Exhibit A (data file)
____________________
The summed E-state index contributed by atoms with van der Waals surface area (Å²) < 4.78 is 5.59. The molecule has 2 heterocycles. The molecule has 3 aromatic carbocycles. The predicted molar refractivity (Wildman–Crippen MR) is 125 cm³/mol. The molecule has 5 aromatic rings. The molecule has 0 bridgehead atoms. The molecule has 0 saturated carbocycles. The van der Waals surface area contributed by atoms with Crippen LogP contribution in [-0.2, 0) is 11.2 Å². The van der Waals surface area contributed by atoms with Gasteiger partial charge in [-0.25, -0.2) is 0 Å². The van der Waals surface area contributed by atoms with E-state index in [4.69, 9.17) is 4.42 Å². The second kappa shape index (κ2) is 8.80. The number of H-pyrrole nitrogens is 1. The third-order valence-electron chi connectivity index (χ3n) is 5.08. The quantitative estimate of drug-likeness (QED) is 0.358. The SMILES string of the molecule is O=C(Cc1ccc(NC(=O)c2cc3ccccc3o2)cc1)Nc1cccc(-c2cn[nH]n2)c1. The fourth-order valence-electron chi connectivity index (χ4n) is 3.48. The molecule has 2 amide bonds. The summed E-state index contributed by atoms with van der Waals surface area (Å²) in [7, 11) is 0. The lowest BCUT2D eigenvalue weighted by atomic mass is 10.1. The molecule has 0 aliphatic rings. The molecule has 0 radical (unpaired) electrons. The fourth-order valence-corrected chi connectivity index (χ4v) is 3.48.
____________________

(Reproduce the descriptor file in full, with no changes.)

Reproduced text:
The summed E-state index contributed by atoms with van der Waals surface area (Å²) < 4.78 is 5.59. The molecule has 2 heterocycles. The molecule has 3 aromatic carbocycles. The predicted molar refractivity (Wildman–Crippen MR) is 125 cm³/mol. The molecule has 5 aromatic rings. The molecule has 0 bridgehead atoms. The molecule has 0 saturated carbocycles. The van der Waals surface area contributed by atoms with Crippen LogP contribution in [-0.2, 0) is 11.2 Å². The van der Waals surface area contributed by atoms with Gasteiger partial charge in [-0.25, -0.2) is 0 Å². The van der Waals surface area contributed by atoms with E-state index in [4.69, 9.17) is 4.42 Å². The second kappa shape index (κ2) is 8.80. The number of H-pyrrole nitrogens is 1. The third-order valence-electron chi connectivity index (χ3n) is 5.08. The quantitative estimate of drug-likeness (QED) is 0.358. The SMILES string of the molecule is O=C(Cc1ccc(NC(=O)c2cc3ccccc3o2)cc1)Nc1cccc(-c2cn[nH]n2)c1. The fourth-order valence-electron chi connectivity index (χ4n) is 3.48. The molecule has 2 amide bonds. The summed E-state index contributed by atoms with van der Waals surface area (Å²) in [7, 11) is 0. The lowest BCUT2D eigenvalue weighted by atomic mass is 10.1. The molecule has 0 aliphatic rings. The molecule has 0 radical (unpaired) electrons. The fourth-order valence-corrected chi connectivity index (χ4v) is 3.48.